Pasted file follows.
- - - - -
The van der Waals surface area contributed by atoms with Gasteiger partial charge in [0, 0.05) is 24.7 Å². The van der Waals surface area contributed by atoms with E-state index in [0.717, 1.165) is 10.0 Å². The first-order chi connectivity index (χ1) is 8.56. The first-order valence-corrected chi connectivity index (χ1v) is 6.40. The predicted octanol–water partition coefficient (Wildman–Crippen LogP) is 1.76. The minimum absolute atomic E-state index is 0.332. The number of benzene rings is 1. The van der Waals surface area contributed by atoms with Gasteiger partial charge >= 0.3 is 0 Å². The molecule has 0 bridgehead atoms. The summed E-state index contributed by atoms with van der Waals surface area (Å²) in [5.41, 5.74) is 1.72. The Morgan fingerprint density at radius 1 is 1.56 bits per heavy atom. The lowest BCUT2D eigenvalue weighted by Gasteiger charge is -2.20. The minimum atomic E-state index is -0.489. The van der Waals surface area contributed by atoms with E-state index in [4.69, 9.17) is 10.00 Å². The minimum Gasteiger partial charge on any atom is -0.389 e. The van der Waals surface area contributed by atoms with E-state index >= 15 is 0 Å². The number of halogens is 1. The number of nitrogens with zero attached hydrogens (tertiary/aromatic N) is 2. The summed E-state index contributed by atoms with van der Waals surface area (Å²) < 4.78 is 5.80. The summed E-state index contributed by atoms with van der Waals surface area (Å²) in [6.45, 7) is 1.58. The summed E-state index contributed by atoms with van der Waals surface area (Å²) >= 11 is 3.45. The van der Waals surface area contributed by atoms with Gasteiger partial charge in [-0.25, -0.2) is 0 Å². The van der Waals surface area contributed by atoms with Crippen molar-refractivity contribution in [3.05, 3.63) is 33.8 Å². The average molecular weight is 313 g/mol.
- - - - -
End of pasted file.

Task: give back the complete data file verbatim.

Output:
The van der Waals surface area contributed by atoms with Gasteiger partial charge in [0, 0.05) is 24.7 Å². The van der Waals surface area contributed by atoms with E-state index in [0.717, 1.165) is 10.0 Å². The first-order chi connectivity index (χ1) is 8.56. The first-order valence-corrected chi connectivity index (χ1v) is 6.40. The predicted octanol–water partition coefficient (Wildman–Crippen LogP) is 1.76. The minimum absolute atomic E-state index is 0.332. The number of benzene rings is 1. The van der Waals surface area contributed by atoms with Gasteiger partial charge >= 0.3 is 0 Å². The molecule has 0 bridgehead atoms. The summed E-state index contributed by atoms with van der Waals surface area (Å²) in [5.41, 5.74) is 1.72. The Morgan fingerprint density at radius 1 is 1.56 bits per heavy atom. The lowest BCUT2D eigenvalue weighted by Gasteiger charge is -2.20. The minimum atomic E-state index is -0.489. The van der Waals surface area contributed by atoms with E-state index in [4.69, 9.17) is 10.00 Å². The minimum Gasteiger partial charge on any atom is -0.389 e. The van der Waals surface area contributed by atoms with E-state index >= 15 is 0 Å². The number of halogens is 1. The number of nitrogens with zero attached hydrogens (tertiary/aromatic N) is 2. The summed E-state index contributed by atoms with van der Waals surface area (Å²) < 4.78 is 5.80. The summed E-state index contributed by atoms with van der Waals surface area (Å²) in [6.45, 7) is 1.58. The summed E-state index contributed by atoms with van der Waals surface area (Å²) >= 11 is 3.45. The van der Waals surface area contributed by atoms with Gasteiger partial charge in [-0.25, -0.2) is 0 Å². The van der Waals surface area contributed by atoms with Crippen molar-refractivity contribution in [3.05, 3.63) is 33.8 Å². The average molecular weight is 313 g/mol.